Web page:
many governorates in Egypt. Also, the
forage crops clover and alfalfa cultivated
in large areas are the important major
source of honey bees forage in summer
season.
Table 3: Representation % of different pollen species in supermarket honeys collected
from different regions of Egypt during 2017 season.
Common name
Total pollen count
Representation (%)
Clover
452
36.2
Eucalyptus
211
16.9
Date palm
158
12.6
Alfalfa
113
9.0
Faba bean
96
7.7
Capparis
52
4.2
Coriander
43
3.4
Sunflower
15
1.2
Citrus
15
1.2
Cabbage
13
1.0
Other pollen types (17 species)
82
6.6
Total of count (27 species)
1250
100
Table 4: Pollen spectrum of sixteen honey samples (Trademark) collected from different Egyptian
regions during 2017 season.
Code
No.
Tradem-ark
Number of
pollen Species
Predominant (>45%)
Secondary (16-45%)
Important (3-16%)
Minor (<3%)
1
Isis
9
Egyptian clover (32)
Gazania (12)
Iberis (2)
Capparis (26)
Helichrysum (12)
Cabbage (4)
Alfalfa (5)
Sunflower (4)
Basil (4)
2
Hero
6
Egyptian clover (56)
Alfalfa (13)
Cabbage (9)
Basil (9)
Capparis (6)
Helichrysum (6)
3
Shhad Alaeyun
3
Alfalfa (42)
Egyptian clover (32)
Sunflower (25)
4
Soud 1
9
Egyptian clover (57)
Cabbage (22)
Alfalfa (7)
Zinnia (2)
Iberis (6)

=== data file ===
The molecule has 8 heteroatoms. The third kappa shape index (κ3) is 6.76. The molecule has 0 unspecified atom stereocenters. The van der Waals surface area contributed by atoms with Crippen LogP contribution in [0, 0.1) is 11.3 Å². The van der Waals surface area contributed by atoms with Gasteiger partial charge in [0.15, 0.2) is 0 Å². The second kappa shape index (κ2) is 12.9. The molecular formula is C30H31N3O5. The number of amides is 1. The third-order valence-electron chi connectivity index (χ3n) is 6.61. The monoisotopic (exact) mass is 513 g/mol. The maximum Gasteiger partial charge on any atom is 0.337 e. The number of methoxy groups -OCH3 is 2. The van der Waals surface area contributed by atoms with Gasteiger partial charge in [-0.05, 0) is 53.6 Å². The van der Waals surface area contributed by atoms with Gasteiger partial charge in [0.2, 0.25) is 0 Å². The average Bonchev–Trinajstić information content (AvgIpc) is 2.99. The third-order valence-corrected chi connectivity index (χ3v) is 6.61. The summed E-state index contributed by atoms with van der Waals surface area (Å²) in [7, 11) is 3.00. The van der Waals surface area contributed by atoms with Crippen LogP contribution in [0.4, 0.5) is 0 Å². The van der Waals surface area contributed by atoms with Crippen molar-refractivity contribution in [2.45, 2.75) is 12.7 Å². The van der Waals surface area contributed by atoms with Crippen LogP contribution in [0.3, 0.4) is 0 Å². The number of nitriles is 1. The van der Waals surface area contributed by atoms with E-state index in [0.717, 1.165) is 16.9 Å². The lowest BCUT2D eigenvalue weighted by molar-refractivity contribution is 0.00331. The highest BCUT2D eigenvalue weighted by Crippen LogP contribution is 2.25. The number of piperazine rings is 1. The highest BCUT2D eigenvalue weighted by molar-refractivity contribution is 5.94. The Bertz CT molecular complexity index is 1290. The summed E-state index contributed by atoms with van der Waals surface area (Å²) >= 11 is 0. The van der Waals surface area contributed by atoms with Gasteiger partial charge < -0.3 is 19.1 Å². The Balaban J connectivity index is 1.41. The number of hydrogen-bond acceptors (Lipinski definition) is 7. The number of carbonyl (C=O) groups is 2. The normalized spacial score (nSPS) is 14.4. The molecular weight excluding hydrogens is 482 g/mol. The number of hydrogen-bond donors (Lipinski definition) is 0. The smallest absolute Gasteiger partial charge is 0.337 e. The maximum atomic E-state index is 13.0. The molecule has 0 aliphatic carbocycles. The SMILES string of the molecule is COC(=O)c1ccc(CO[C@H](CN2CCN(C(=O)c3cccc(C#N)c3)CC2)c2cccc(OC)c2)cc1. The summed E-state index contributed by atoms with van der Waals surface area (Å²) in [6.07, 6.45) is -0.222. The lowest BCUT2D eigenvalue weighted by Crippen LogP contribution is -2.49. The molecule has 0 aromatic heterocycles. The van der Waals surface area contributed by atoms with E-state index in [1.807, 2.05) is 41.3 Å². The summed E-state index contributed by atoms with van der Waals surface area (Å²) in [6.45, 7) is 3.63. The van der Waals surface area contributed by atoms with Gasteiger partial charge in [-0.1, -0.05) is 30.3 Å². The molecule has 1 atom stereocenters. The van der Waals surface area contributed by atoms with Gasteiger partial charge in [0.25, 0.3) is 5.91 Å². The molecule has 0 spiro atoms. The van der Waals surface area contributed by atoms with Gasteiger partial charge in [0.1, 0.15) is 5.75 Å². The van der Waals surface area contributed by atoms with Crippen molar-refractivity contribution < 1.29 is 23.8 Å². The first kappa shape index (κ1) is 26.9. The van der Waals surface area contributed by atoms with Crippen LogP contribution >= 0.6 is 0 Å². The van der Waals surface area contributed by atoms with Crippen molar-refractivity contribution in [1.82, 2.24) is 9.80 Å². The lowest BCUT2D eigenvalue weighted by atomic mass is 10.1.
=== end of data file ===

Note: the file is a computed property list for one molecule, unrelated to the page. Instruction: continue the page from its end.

Sunflower (2)
Basil (2)
Dahlia (2)
Aster (0.78)
5
Soud 2
8
Citrus (19)
Date palm (37)
Eucalyptus (13)
Basil (3)
Lettuce (11)
Coriander (2)
Alfalfa (10)
Cabbage (6)
6
Alryhan
3
Date palm (65)
Eucalyptus (29)
Acacia (6)
7
Altemsah
4
Alfalfa (54)
Maize (15)
Cotton (15)
Sesame (15)
8
Jana
6
Faba bean (46)
Eucalyptus (23)
Sonchus (8)
Casuarina (3)
Apple (18)
Acacia (5)
9
Aimtinan
3
Faba bean (67)
Eucalyptus (25)
Alfalfa (7)
10
Khayer zman 1
4
Faba bean (84)
Cabbage (8)
Acacia (4)
Alfalfa (4)
11
Khayer zman 2
2
Coriander (87)
Alfalfa (13)
12
Dabur
6
Alfalfa (48)
Date palm (41)
Onion (4)
Eucalyptus (2)
Citrus (2)
Anise (2)
13
Alhut
4
Egyptian clover (97)
Capparis (1)
Sunflower (1)
Alfalfa (0.28)
14
Alsafa
2
Eucalyptus (72)
Date palm (28)
15
Al'assad
4
Alfalfa (50)
Maize (21)
Sesame (14)
Capparis (14)
16
Alwaha
3
Sunflower (71)
Egyptian clover (14)
Capparis (14)
29
According to the present results alfalfa
plants were the only pollen source
which was identified in 12 samples from
sixteen tested honey samples (75%)
followed by clover plants and
eucalyptus which everyone was found
in six samples (37.5%). Only two honey
samples (no. 1 and 3) were classified as
polyfloral honey. However, fourteen
samples were classified as monofloral